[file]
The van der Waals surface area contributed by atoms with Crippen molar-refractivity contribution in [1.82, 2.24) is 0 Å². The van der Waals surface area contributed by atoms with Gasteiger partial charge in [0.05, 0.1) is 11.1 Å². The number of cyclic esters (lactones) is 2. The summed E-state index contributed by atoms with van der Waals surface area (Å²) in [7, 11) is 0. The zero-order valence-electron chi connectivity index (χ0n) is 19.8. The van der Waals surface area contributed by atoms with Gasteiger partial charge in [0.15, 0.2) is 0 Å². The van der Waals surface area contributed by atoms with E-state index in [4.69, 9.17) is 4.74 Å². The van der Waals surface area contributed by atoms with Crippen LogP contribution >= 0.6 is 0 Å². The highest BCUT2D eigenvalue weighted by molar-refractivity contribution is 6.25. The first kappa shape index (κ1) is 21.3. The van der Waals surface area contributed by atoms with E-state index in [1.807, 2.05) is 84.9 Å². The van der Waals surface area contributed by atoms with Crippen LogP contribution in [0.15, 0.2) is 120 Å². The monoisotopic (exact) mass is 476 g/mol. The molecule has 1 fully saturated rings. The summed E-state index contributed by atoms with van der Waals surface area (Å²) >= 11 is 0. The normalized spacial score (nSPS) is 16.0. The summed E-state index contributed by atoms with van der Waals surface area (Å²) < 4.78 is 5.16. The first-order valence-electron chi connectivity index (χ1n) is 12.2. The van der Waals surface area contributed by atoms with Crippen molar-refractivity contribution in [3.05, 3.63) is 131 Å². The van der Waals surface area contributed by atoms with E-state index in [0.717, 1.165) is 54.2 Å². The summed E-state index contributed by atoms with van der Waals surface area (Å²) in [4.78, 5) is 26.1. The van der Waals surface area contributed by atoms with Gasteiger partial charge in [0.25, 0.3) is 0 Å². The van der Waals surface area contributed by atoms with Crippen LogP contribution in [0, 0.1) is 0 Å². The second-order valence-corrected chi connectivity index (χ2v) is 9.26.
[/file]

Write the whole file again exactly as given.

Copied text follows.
The van der Waals surface area contributed by atoms with Crippen molar-refractivity contribution in [1.82, 2.24) is 0 Å². The van der Waals surface area contributed by atoms with Gasteiger partial charge in [0.05, 0.1) is 11.1 Å². The number of cyclic esters (lactones) is 2. The summed E-state index contributed by atoms with van der Waals surface area (Å²) in [7, 11) is 0. The zero-order valence-electron chi connectivity index (χ0n) is 19.8. The van der Waals surface area contributed by atoms with Gasteiger partial charge in [0.15, 0.2) is 0 Å². The van der Waals surface area contributed by atoms with E-state index in [4.69, 9.17) is 4.74 Å². The van der Waals surface area contributed by atoms with Crippen LogP contribution >= 0.6 is 0 Å². The highest BCUT2D eigenvalue weighted by molar-refractivity contribution is 6.25. The first kappa shape index (κ1) is 21.3. The van der Waals surface area contributed by atoms with E-state index in [1.807, 2.05) is 84.9 Å². The van der Waals surface area contributed by atoms with Crippen LogP contribution in [0.15, 0.2) is 120 Å². The monoisotopic (exact) mass is 476 g/mol. The molecule has 1 fully saturated rings. The summed E-state index contributed by atoms with van der Waals surface area (Å²) >= 11 is 0. The normalized spacial score (nSPS) is 16.0. The summed E-state index contributed by atoms with van der Waals surface area (Å²) < 4.78 is 5.16. The first-order valence-electron chi connectivity index (χ1n) is 12.2. The van der Waals surface area contributed by atoms with Crippen molar-refractivity contribution in [3.05, 3.63) is 131 Å². The van der Waals surface area contributed by atoms with E-state index in [0.717, 1.165) is 54.2 Å². The summed E-state index contributed by atoms with van der Waals surface area (Å²) in [4.78, 5) is 26.1. The van der Waals surface area contributed by atoms with Gasteiger partial charge in [0.25, 0.3) is 0 Å². The van der Waals surface area contributed by atoms with Crippen LogP contribution in [0, 0.1) is 0 Å². The second-order valence-corrected chi connectivity index (χ2v) is 9.26.